Most news programmes these days are coldly calculated theatre performances and their popularity says something about the tastes and politics of urban India.

We've been witnessing for a while the rollout of a genre that is best described as news theatre, presented by the Times Group, the country's most successful news brand. In print it takes the form of Aman ki Asha, a manufactured roll-out of neighbourly bonhomie which then generates headlines for both the news outlets of the Group and others. Cabinet ministers get their bit parts on it and make obliging pronouncements about trade with Pakistan and such like. Artistes and citizen's groups are drawn into events, events management becomes the driver of news, Aman ki Asha songs and a Facebook page add to the spin. It is as calculated as it is successful. Here is a news group with its own creative agency called Taproot India. Its job is to think up campaigns that boost the news brand, but does the rest of the country have to play along? It finds a partner across the border so that both countries are now playing along!

On TV, the Group's news channel Times Now has created a news genre of its own just as India TV did before it, and this too is best described as news theatre. Increasingly at prime time, presenting news has become incidental to Times Now. At best you get some headlines. For a couple of hours or more what is served up is performance, a sanctimonious part-soliloquy by Answer-Me Goswami. It is a ploy that is working with audiences who are happy to be told what to think. It costs nothing — news gathering and reporting are becoming scarce on a channel which put more reporters on the ground than others when it took off two years ago. You get entertainment on Newshour, you don't get news. That it continues to be avidly watched tells us something about English-speaking India.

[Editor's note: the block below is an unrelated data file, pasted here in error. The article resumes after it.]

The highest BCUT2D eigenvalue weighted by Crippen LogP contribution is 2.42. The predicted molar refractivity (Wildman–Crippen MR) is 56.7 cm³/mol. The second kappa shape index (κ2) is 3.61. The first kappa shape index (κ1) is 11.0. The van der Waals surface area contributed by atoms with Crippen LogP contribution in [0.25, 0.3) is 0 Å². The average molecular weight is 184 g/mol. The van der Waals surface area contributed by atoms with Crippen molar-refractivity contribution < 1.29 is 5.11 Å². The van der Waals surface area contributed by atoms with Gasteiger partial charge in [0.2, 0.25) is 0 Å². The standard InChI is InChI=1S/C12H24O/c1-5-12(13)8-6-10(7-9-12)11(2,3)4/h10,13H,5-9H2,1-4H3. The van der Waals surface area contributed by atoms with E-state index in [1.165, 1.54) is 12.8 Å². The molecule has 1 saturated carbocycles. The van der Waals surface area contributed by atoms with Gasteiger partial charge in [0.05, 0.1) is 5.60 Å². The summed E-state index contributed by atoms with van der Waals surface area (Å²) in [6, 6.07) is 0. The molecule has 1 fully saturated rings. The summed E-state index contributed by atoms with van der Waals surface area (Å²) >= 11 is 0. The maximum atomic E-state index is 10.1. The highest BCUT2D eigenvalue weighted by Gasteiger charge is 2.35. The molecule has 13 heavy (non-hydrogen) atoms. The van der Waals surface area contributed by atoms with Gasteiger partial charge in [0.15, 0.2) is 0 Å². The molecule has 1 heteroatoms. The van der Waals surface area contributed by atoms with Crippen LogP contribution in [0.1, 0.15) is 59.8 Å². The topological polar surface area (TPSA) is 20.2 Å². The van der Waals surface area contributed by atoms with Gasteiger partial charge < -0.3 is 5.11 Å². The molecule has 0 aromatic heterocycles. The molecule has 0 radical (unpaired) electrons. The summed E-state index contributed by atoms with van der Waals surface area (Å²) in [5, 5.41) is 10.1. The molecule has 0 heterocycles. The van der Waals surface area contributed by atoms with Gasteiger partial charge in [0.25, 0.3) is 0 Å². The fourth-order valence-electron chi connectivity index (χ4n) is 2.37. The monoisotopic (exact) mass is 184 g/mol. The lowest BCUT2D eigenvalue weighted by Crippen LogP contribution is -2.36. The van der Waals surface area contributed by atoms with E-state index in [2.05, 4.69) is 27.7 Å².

You can't have theatre without props, part of the astonishing success of this calculatedly cynical exercise is that so many are willing to lend themselves to it. They become what music TV channels would call bakras. Each time there is another Naxal-related incident you just know that those who collect guests for the daily evening show are rounding up activists who can be hectored. They keep calling, said one activist when asked why she goes on a show where the anchor is waiting to chew her up. Those slotted into the defenders-of-Maoists category try to hold their own — sometimes they give Arnab The Solo Performer as good as they get. When asked why he goes on the show, Gautaum Navlakha said that he had stopped going. “I stopped when I discovered that there was entertainment and not dialogue in the show.” He wondered optimistically whether, maybe Goswami managed to convince viewers to “think opposite of what he stands for?”

Too predictable?

Goswami sets the tone each evening with a predicatable opening attack. “We have not seen any NGO or human rights activists condemn the killing of civilians.” Followed by snipes such as “Am I sensing a degree of embarrassment and discomfort in your voice, Kavita Srivastava?” Srivastava said later that she too had stopped going on Times Now panels but felt that the May 17th attack was major enough to go on air and try to get a point across about how the tribal population was being affected.